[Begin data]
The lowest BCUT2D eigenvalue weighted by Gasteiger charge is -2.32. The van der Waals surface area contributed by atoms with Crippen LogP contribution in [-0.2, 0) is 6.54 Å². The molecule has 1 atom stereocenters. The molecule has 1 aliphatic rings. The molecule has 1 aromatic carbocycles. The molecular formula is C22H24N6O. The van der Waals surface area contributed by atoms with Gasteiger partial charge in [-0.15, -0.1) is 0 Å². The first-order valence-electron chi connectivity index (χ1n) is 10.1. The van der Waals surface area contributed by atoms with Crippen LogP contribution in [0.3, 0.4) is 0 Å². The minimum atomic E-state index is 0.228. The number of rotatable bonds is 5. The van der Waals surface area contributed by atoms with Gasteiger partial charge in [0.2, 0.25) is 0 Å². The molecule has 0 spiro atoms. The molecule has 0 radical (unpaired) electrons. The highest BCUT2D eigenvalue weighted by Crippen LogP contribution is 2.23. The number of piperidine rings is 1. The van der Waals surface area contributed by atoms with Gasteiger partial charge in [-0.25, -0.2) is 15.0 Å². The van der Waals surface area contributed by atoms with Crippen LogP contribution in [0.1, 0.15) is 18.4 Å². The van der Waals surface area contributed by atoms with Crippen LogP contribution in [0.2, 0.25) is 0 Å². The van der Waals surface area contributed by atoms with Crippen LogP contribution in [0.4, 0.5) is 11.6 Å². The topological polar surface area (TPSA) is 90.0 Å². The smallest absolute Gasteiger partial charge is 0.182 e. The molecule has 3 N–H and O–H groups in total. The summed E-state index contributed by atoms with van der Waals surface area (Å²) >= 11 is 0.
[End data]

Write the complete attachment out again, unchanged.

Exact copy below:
The lowest BCUT2D eigenvalue weighted by Gasteiger charge is -2.32. The van der Waals surface area contributed by atoms with Crippen LogP contribution in [-0.2, 0) is 6.54 Å². The molecule has 1 atom stereocenters. The molecule has 1 aliphatic rings. The molecule has 1 aromatic carbocycles. The molecular formula is C22H24N6O. The van der Waals surface area contributed by atoms with Gasteiger partial charge in [-0.15, -0.1) is 0 Å². The first-order valence-electron chi connectivity index (χ1n) is 10.1. The van der Waals surface area contributed by atoms with Crippen LogP contribution in [0.3, 0.4) is 0 Å². The minimum atomic E-state index is 0.228. The number of rotatable bonds is 5. The van der Waals surface area contributed by atoms with Gasteiger partial charge in [0.2, 0.25) is 0 Å². The molecule has 0 spiro atoms. The molecule has 0 radical (unpaired) electrons. The highest BCUT2D eigenvalue weighted by Crippen LogP contribution is 2.23. The number of piperidine rings is 1. The van der Waals surface area contributed by atoms with Gasteiger partial charge in [-0.25, -0.2) is 15.0 Å². The van der Waals surface area contributed by atoms with Crippen LogP contribution in [0.1, 0.15) is 18.4 Å². The van der Waals surface area contributed by atoms with Crippen LogP contribution in [0.2, 0.25) is 0 Å². The van der Waals surface area contributed by atoms with Crippen LogP contribution in [0.4, 0.5) is 11.6 Å². The topological polar surface area (TPSA) is 90.0 Å². The smallest absolute Gasteiger partial charge is 0.182 e. The molecule has 3 N–H and O–H groups in total. The summed E-state index contributed by atoms with van der Waals surface area (Å²) >= 11 is 0.